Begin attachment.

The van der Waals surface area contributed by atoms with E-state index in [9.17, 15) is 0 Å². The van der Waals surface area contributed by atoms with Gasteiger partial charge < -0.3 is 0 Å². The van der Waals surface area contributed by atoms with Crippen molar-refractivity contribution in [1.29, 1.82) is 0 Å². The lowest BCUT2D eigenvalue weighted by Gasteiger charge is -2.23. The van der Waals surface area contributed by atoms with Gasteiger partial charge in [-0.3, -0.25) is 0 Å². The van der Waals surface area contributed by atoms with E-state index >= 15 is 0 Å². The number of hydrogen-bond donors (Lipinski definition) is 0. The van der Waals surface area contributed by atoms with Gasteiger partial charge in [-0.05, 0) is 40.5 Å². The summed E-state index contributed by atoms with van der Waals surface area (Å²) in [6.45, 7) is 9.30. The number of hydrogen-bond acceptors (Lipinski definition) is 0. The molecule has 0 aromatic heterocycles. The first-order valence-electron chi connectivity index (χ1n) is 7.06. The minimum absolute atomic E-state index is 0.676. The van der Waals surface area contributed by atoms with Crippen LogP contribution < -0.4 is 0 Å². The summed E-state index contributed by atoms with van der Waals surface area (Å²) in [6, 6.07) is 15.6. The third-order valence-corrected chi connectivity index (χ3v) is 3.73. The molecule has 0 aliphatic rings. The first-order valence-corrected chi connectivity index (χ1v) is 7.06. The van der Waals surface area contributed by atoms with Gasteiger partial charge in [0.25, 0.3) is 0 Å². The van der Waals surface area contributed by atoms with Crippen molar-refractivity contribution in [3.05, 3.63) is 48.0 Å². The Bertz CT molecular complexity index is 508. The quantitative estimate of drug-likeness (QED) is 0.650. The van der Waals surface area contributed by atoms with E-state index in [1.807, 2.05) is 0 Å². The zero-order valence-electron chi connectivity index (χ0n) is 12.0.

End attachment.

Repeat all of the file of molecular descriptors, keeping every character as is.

The van der Waals surface area contributed by atoms with E-state index in [9.17, 15) is 0 Å². The van der Waals surface area contributed by atoms with Gasteiger partial charge < -0.3 is 0 Å². The van der Waals surface area contributed by atoms with Crippen molar-refractivity contribution in [1.29, 1.82) is 0 Å². The lowest BCUT2D eigenvalue weighted by Gasteiger charge is -2.23. The van der Waals surface area contributed by atoms with Gasteiger partial charge in [-0.3, -0.25) is 0 Å². The van der Waals surface area contributed by atoms with E-state index >= 15 is 0 Å². The number of hydrogen-bond donors (Lipinski definition) is 0. The van der Waals surface area contributed by atoms with Gasteiger partial charge in [-0.05, 0) is 40.5 Å². The summed E-state index contributed by atoms with van der Waals surface area (Å²) in [6.45, 7) is 9.30. The number of hydrogen-bond acceptors (Lipinski definition) is 0. The molecule has 0 aromatic heterocycles. The first-order valence-electron chi connectivity index (χ1n) is 7.06. The minimum absolute atomic E-state index is 0.676. The van der Waals surface area contributed by atoms with Crippen LogP contribution < -0.4 is 0 Å². The summed E-state index contributed by atoms with van der Waals surface area (Å²) in [6, 6.07) is 15.6. The third-order valence-corrected chi connectivity index (χ3v) is 3.73. The molecule has 0 aliphatic rings. The first-order valence-corrected chi connectivity index (χ1v) is 7.06. The van der Waals surface area contributed by atoms with Gasteiger partial charge in [0.25, 0.3) is 0 Å². The van der Waals surface area contributed by atoms with Crippen molar-refractivity contribution in [3.05, 3.63) is 48.0 Å². The Bertz CT molecular complexity index is 508. The quantitative estimate of drug-likeness (QED) is 0.650. The van der Waals surface area contributed by atoms with E-state index in [1.807, 2.05) is 0 Å². The zero-order valence-electron chi connectivity index (χ0n) is 12.0.